Think back to grade school. If you were like most kids, you hated homework more than vegetables, but your parents made you do it. Looking back, who can argue with getting a good education -- and teachers simply push students to learn more.
However, there's a Canadian couple who agreed with their childrens' dislike of homework, going so far as to wage a legal battle to ban them from getting any. And it worked! Interestingly, the couple may have a point. Their complaint is part of a larger question that deserves serious discussion: Are today's children burdened with too much responsibility?
According to a report in the British newspaper The Guardian, Sherri and Tom Milley had ongoing homework battles with their now 18-year-old son. They decided to take a different approach with their two younger children.
"It was a constant homework battle every night," Sherri told Canada's Globe and Mail newspaper. "It's hard to get a weeping child to take in math problems. They are tired. They shouldn't be working a second shift."
They conducted research and found study after study that suggested that homework, especially at lower grade levels, does not improve school performance. They worked with the school to come up with a new plan. When that didn't work, the couple started legal proceedings. Did we mention Sherri and Tom are both lawyers?
They were able to negotiate a deal with the school that resulted in a two-page legal document signed by the children, parents and teachers. It stipulates that homework "will not be used as a form of evaluation for the children." In return, the pupils promise to get their work done in class, come to school prepared, and study for tests. They must also read daily and practice their musical instruments at home.
"We think it's a parent's right to choose what's in our children's best interests," said Sherri. "But we're thankful the school did the right thing."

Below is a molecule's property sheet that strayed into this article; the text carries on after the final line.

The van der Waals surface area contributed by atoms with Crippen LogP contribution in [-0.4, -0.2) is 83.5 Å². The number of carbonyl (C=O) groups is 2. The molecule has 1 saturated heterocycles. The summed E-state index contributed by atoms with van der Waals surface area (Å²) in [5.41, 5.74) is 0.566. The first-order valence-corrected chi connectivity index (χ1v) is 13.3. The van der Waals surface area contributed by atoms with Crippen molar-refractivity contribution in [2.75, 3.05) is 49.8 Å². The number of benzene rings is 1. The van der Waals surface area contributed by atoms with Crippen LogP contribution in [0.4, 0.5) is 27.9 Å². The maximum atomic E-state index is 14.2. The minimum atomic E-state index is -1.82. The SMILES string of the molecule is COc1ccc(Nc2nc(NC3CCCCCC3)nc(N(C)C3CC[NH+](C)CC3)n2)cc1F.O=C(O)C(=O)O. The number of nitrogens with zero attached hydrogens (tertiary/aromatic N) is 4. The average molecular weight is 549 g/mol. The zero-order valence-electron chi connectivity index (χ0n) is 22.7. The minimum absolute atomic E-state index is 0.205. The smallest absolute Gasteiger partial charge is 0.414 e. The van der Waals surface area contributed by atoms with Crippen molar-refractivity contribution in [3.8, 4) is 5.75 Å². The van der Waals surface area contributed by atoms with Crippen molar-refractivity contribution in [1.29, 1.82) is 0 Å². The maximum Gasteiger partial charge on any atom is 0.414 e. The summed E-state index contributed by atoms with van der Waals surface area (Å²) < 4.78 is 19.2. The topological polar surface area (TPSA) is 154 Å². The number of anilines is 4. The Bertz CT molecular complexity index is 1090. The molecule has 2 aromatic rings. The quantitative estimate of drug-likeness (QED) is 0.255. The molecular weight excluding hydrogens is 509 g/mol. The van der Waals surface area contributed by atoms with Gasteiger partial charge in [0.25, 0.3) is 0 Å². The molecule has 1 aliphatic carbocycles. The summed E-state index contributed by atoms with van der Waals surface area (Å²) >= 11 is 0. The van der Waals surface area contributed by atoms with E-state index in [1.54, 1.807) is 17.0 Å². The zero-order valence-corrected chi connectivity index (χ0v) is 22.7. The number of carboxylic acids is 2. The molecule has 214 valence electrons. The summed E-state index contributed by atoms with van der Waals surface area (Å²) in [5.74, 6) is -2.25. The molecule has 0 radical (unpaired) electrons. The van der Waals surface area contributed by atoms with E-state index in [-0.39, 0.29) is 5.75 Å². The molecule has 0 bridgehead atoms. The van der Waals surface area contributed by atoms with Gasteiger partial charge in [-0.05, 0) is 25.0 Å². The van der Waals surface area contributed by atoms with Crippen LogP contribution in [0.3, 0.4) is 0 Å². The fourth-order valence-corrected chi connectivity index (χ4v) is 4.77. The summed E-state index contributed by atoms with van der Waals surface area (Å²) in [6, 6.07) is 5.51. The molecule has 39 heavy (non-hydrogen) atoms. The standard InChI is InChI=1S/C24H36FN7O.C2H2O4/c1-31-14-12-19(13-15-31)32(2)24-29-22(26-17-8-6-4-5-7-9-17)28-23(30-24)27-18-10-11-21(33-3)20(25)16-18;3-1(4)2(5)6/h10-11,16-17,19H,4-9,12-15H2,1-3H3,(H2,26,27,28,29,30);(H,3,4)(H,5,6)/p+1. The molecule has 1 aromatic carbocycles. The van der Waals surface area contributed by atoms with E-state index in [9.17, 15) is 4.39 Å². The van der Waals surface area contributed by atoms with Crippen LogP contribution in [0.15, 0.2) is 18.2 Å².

And it only gets worse as kids gets older. Between extra-curricular school activities, household chores, college prep classes, homework, need for sleep, spending time with friends and family, and part-time jobs, young people have a lot on their plates. Sometimes children themselves choose to be so busy, but often times it's the parents who are making these decisions. As OpposingViews parenting expert Dr. Gwenn writes:
Power play? You bet. This is about parents trying to predetermine a path for their teens to get to the next phase in life – college, and likely a college scholarship. However, data has been clear this doesn’t work at all and puts so much pressure on the teen that it uniformly fails. Not only are the scholarship bucks just not there but the teens who do get them, whether in academics, sports or the arts, have a much better chance of grabbing that scholarship if they arrive at it by their own hard work and from their own inner passion for the activity.
Dr. Gwenn says parents should be there to support and encourage their children, not be their coach and schedule-maker. And if you doubt what she says, just read her final word on the subject:
Remember, this is your teen’s life and it may not lead to the life you picture for your teen but did your life end up as your parent’s pictured? I didn’t think so!